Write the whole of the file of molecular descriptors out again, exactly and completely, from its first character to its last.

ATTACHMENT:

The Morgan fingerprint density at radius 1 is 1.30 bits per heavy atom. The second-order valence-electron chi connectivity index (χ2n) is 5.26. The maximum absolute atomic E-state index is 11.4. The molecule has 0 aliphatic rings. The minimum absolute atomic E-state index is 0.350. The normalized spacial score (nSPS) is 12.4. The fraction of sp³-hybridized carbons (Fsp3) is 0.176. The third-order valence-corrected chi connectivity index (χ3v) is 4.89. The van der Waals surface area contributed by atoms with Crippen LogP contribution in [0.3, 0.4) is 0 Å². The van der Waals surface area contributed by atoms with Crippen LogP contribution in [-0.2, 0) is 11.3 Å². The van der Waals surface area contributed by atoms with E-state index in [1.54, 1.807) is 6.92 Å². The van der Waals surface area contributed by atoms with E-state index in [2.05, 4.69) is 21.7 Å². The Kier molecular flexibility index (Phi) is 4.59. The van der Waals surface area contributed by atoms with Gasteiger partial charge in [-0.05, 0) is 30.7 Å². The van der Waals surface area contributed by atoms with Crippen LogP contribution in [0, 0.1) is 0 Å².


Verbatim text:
The Morgan fingerprint density at radius 1 is 1.30 bits per heavy atom. The second-order valence-electron chi connectivity index (χ2n) is 5.26. The maximum absolute atomic E-state index is 11.4. The molecule has 0 aliphatic rings. The minimum absolute atomic E-state index is 0.350. The normalized spacial score (nSPS) is 12.4. The fraction of sp³-hybridized carbons (Fsp3) is 0.176. The third-order valence-corrected chi connectivity index (χ3v) is 4.89. The van der Waals surface area contributed by atoms with Crippen LogP contribution in [0.3, 0.4) is 0 Å². The van der Waals surface area contributed by atoms with Crippen LogP contribution in [-0.2, 0) is 11.3 Å². The van der Waals surface area contributed by atoms with E-state index in [1.54, 1.807) is 6.92 Å². The van der Waals surface area contributed by atoms with E-state index in [2.05, 4.69) is 21.7 Å². The Kier molecular flexibility index (Phi) is 4.59. The van der Waals surface area contributed by atoms with Gasteiger partial charge in [-0.05, 0) is 30.7 Å². The van der Waals surface area contributed by atoms with Crippen LogP contribution in [0, 0.1) is 0 Å².